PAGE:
Ezetimibe also comes combined with simvastatin in a drug called Vytorin. Side effects can include headache, dizziness, diarrhea, joint pain, and, less commonly, hives, rash, and difficulty breathing. A major study, called the ENHANCE trial, looked at the effectiveness of the combo med, ezetimibe/simvastatin, in reducing plaque build-up in artery walls. While the researchers concluded that this combo drug was no more effective than simvasatin alone in reducing plaque build-up, the combo drug did help lower LDL levels. Also, the study wasn’t large or long enough to make any firm conclusions. (For more about this study, see “Vytorin Study Results Disappoint.”[4])

If you take ezetimibe or the combo version, it’s worthwhile to talk to your health-care provider about the ENHANCE trial and to make sure that this drug is the best choice for you.

I should also add that, no matter what lipid-lowering drug you may be taking, you still need to follow the lifestyle recommendations of eating a heart-healthy diet, getting regular physical activity[5], and stopping smoking[6].

More on lipid meds next week!

Endnotes:
  1. statins: http://www.diabetesselfmanagement.com/articles/Diabetes_Definitions/Statins
  2. stroke: http://www.diabetesselfmanagement.com/articles/Diabetes_Definitions/Stroke
  3. metabolic syndrome: http://www.diabetesselfmanagement.com/articles/Diabetes_Definitions/Syndrome_X
  4. “Vytorin Study Results Disappoint.”: http://www.diabetesselfmanagement.com/blog/Tara_Dairman/Vytorin_Study_Results_Disappoint
  5. physical activity: http://www.diabetesselfmanagement.com/articles/Exercise/Physical_Activity_The_Magic_of_Movement
  6. stopping smoking: http://www.diabetesselfmanagement.com/blog/Tara_Dairman/Quitting_Smoking_as_a_Group

Source URL: http://www.diabetesselfmanagement.com/blog/the-ups-and-downs-of-meds-and-diabetes-part-3-blood-lipids/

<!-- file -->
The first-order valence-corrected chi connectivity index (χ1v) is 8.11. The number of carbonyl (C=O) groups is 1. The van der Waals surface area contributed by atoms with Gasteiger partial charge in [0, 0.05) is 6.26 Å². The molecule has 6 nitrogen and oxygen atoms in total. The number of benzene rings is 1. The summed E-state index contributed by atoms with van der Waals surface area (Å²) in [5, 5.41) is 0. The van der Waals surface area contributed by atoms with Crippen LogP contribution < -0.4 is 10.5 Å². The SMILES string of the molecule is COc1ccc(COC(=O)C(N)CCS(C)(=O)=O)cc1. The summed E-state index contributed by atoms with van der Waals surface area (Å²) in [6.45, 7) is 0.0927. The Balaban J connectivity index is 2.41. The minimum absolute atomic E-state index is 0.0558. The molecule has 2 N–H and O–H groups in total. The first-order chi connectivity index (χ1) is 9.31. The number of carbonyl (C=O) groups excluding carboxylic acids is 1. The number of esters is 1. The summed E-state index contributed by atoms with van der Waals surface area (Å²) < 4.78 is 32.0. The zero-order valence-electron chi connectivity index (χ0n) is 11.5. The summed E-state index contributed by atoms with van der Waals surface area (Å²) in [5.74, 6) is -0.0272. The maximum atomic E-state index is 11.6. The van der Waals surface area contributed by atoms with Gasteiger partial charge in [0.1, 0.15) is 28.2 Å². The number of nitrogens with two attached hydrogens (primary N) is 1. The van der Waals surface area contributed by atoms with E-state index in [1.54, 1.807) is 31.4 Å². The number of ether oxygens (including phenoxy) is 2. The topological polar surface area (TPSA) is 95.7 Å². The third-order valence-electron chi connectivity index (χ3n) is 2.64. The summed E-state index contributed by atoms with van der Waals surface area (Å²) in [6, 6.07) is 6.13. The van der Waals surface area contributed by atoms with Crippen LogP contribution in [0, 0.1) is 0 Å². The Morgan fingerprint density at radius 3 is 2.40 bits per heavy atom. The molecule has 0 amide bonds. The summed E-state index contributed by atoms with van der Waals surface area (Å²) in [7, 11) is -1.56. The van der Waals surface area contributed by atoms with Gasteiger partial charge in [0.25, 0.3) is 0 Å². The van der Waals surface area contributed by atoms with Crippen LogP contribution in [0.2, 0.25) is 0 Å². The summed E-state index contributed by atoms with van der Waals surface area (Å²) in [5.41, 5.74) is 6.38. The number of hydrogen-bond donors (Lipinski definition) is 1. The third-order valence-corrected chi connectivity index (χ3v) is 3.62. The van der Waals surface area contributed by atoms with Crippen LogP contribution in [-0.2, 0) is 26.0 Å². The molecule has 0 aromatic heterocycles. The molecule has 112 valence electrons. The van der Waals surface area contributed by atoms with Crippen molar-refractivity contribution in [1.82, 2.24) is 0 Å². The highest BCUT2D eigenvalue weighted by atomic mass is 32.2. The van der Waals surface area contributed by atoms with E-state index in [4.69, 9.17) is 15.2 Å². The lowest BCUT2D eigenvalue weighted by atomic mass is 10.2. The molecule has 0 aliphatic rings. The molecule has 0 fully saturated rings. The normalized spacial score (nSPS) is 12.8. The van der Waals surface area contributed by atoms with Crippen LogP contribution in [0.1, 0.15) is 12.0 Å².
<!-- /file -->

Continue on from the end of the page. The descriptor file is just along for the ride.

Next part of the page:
Amy Campbell: Amy Campbell is the author of Staying Healthy with Diabetes: Nutrition and Meal Planning and a frequent contributor to Diabetes Self-Management and Diabetes & You. She has co-authored several books, including the The Joslin Guide to Diabetes and the American Diabetes Association’s 16 Myths of a “Diabetic Diet,” for which she received a Will Solimene Award of Excellence in Medical Communication and a National Health Information Award in 2000. Amy also developed menus for Fit Not Fat at Forty Plus and co-authored Eat Carbs, Lose Weight with fitness expert Denise Austin.

Amy earned a bachelor’s degree in nutrition from Simmons College and a master’s degree in nutrition education from Boston University. In addition to being a Registered Dietitian, she is a Certified Diabetes Educator and a member of the American Dietetic Association, the American Diabetes Association, and the American Association of Diabetes Educators. Amy was formerly a Diabetes and Nutrition Educator at Joslin Diabetes Center, where she was responsible for the development, implementation, and evaluation of disease management programs, including clinical guideline and educational material development, and the development, testing, and implementation of disease management applications. She is currently the Director of Clinical Education Content Development and Training at Good Measures. Amy has developed and conducted training sessions for various disease and case management programs and is a frequent presenter at disease management events.